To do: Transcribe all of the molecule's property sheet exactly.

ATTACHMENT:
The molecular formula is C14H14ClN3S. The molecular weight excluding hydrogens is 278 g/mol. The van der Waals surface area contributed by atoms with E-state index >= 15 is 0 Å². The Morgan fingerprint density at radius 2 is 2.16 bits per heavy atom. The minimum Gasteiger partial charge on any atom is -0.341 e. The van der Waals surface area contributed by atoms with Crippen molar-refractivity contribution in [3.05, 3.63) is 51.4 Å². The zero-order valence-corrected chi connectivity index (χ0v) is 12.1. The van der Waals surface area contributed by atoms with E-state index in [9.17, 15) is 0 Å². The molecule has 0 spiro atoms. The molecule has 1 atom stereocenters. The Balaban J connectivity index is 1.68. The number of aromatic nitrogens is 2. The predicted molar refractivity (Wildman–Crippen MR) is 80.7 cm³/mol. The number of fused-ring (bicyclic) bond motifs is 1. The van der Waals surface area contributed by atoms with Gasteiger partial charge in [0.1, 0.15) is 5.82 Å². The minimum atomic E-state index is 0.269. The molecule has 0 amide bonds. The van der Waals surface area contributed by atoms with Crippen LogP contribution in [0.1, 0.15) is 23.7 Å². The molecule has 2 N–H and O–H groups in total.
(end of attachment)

The molecular formula is C14H14ClN3S. The molecular weight excluding hydrogens is 278 g/mol. The van der Waals surface area contributed by atoms with E-state index >= 15 is 0 Å². The Morgan fingerprint density at radius 2 is 2.16 bits per heavy atom. The minimum Gasteiger partial charge on any atom is -0.341 e. The van der Waals surface area contributed by atoms with Crippen molar-refractivity contribution in [3.05, 3.63) is 51.4 Å². The zero-order valence-corrected chi connectivity index (χ0v) is 12.1. The van der Waals surface area contributed by atoms with E-state index in [9.17, 15) is 0 Å². The molecule has 0 spiro atoms. The molecule has 1 atom stereocenters. The Balaban J connectivity index is 1.68. The number of aromatic nitrogens is 2. The predicted molar refractivity (Wildman–Crippen MR) is 80.7 cm³/mol. The number of fused-ring (bicyclic) bond motifs is 1. The van der Waals surface area contributed by atoms with Gasteiger partial charge in [0.1, 0.15) is 5.82 Å². The minimum atomic E-state index is 0.269. The molecule has 0 amide bonds. The van der Waals surface area contributed by atoms with Crippen LogP contribution in [0.1, 0.15) is 23.7 Å². The molecule has 2 N–H and O–H groups in total.